Italian Gene Therapy Success
Italian Gene Therapy Success

Italian Gene Therapy Success


Groundbreaking gene therapy treatment, developed at the prestigious Bambino Gesu hospital in Rome, has successfully cured three children of a rare type of leukemia. The automated system that was used is part of Italy's CAR-T project.

Italy is at the forefront of developing gene therapy in the world. Only six of the ten cell and gene therapies initially approved are still on the market, and of those three are from Italy, which makes the Italian contribution to the existing approved therapies significant.

Dr Luigi Naldini, the director of the San Raffaele Telethon Institute for Gene Therapy, explains Italy’s enormous success in the field of cell and gene therapies.

"We certainly have a strong clinical capacity, especially in the early stages of clinical testing, and a strong connection in some institutions between clinicians and scientists. Many biomedical institutions in Italy can fully support clinical translation themselves. In other places, that can be a challenge; a lot of the time, research institutes perform substantial preclinical development, but their location is far removed from the clinical sites. The culture in Italy is to bring the research and clinical work together. That is an engine for translation.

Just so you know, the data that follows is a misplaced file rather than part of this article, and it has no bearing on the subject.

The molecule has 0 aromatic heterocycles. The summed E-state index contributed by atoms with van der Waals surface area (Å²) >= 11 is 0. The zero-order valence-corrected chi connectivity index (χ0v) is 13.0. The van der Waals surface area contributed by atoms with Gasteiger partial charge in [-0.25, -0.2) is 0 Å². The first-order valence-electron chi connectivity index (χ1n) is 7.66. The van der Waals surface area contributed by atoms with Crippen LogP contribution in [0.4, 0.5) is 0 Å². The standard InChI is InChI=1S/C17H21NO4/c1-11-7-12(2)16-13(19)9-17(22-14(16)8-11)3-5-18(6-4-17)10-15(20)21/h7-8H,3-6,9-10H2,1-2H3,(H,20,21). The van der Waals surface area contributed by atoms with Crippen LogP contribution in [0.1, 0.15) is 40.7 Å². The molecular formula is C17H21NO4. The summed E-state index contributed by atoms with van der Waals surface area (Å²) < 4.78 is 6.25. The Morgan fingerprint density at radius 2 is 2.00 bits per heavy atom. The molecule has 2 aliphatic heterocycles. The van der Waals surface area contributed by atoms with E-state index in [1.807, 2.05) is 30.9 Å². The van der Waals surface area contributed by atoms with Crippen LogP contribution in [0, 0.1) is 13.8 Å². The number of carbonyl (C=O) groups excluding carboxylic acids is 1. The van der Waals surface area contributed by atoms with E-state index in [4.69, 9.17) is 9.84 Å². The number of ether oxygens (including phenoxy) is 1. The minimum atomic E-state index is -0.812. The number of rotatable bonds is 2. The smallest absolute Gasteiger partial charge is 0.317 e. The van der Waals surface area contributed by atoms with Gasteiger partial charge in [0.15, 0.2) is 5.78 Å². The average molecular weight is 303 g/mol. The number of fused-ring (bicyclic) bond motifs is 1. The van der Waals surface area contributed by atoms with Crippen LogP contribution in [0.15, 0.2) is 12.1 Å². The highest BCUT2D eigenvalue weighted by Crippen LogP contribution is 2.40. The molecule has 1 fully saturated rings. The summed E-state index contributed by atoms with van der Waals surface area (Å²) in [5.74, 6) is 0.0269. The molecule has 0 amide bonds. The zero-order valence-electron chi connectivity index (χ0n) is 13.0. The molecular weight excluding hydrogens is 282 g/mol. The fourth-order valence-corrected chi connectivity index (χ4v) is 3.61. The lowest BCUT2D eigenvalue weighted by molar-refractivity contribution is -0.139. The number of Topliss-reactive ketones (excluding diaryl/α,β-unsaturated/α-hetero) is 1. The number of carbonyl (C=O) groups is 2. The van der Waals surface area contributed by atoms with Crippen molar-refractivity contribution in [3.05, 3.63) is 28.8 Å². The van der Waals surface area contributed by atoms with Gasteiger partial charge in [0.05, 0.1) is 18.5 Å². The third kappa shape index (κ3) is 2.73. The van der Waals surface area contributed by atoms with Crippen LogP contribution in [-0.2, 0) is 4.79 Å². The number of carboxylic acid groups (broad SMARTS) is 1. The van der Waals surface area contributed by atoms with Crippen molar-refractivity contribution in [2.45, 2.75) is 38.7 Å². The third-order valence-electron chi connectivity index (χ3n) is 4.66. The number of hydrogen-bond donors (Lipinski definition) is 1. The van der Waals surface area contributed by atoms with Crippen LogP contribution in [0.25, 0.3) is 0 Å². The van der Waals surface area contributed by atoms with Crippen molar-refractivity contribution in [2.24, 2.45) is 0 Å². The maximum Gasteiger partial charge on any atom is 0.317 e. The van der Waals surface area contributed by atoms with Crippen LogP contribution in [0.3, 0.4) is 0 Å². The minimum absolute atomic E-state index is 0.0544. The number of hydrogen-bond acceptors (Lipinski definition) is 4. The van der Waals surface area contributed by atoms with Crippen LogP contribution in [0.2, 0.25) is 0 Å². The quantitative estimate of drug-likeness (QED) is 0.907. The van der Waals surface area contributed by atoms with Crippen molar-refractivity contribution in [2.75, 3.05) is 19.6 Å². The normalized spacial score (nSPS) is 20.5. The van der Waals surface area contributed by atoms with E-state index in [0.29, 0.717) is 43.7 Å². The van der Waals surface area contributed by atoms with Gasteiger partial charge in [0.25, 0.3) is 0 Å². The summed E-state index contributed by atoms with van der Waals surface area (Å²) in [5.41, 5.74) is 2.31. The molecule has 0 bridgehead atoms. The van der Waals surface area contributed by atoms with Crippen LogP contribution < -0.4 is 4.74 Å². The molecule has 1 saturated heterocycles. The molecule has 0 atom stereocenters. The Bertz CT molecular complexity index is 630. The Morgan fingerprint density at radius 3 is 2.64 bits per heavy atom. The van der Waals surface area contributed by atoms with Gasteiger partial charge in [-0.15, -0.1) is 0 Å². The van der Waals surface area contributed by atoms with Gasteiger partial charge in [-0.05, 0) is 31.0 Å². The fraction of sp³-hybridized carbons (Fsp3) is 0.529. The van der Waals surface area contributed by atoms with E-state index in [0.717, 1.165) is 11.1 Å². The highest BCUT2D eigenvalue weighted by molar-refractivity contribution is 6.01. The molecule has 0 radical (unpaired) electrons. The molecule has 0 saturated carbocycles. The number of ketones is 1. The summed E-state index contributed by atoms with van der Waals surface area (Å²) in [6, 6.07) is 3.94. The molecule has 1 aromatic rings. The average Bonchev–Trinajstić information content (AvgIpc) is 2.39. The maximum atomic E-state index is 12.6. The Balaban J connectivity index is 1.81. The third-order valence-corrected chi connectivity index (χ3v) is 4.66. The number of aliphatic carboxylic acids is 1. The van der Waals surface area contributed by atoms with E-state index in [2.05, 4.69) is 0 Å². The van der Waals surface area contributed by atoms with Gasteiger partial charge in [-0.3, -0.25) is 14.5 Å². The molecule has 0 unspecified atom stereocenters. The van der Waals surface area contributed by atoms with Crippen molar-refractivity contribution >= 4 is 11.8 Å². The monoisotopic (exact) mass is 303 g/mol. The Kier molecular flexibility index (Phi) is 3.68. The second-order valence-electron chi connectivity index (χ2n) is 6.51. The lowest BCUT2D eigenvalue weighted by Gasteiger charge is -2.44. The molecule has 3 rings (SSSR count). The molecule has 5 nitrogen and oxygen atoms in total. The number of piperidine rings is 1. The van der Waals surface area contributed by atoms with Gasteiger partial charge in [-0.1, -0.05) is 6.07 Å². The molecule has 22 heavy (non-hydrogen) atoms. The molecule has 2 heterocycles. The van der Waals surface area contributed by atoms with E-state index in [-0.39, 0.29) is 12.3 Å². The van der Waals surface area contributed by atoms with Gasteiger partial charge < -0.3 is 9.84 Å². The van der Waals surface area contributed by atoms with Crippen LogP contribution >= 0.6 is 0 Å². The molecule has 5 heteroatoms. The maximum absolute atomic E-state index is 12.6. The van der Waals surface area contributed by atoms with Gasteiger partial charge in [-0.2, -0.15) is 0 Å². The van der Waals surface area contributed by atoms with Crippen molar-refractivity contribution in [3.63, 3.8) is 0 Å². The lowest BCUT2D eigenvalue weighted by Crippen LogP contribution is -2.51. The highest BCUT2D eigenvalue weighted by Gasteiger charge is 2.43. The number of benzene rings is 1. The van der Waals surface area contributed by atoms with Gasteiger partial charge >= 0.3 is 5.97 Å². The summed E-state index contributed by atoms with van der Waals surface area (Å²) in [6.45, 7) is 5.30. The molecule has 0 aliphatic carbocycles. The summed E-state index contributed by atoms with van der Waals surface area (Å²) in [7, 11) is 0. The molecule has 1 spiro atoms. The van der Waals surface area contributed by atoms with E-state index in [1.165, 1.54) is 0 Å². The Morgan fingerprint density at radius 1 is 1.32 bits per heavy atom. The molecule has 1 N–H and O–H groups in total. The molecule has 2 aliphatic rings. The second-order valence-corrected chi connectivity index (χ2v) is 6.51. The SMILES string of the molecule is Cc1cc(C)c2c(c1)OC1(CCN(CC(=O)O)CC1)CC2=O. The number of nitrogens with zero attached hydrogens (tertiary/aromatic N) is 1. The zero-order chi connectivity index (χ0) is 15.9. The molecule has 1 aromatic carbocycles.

Another factor in Italy’s success is the role of public funding, particularly from charities like the Telethon Foundation, which supports research on genetic diseases – the main platform for cell and gene therapies. In Italy, Telethon plays a unique role because global funding has not always been reliable or constant. In time, Telethon has therefore emerged as a prime source of high-quality funding and has really driven cell and gene therapy research.

Finally, prior to the current hype surrounding cell and gene therapy, it was for a long time met with great scepticism and very little interest from industry. During that time, Europe managed to build a strong research community driven by EU-funded consortia, with charities and academia supporting the translational work. That has been the only surviving strategy for the field. When the first clinical results came, they came from that preassembled community of scientists and clinicians, supported by public, EU or charity funding. That was instrumental to the delivery of the first products."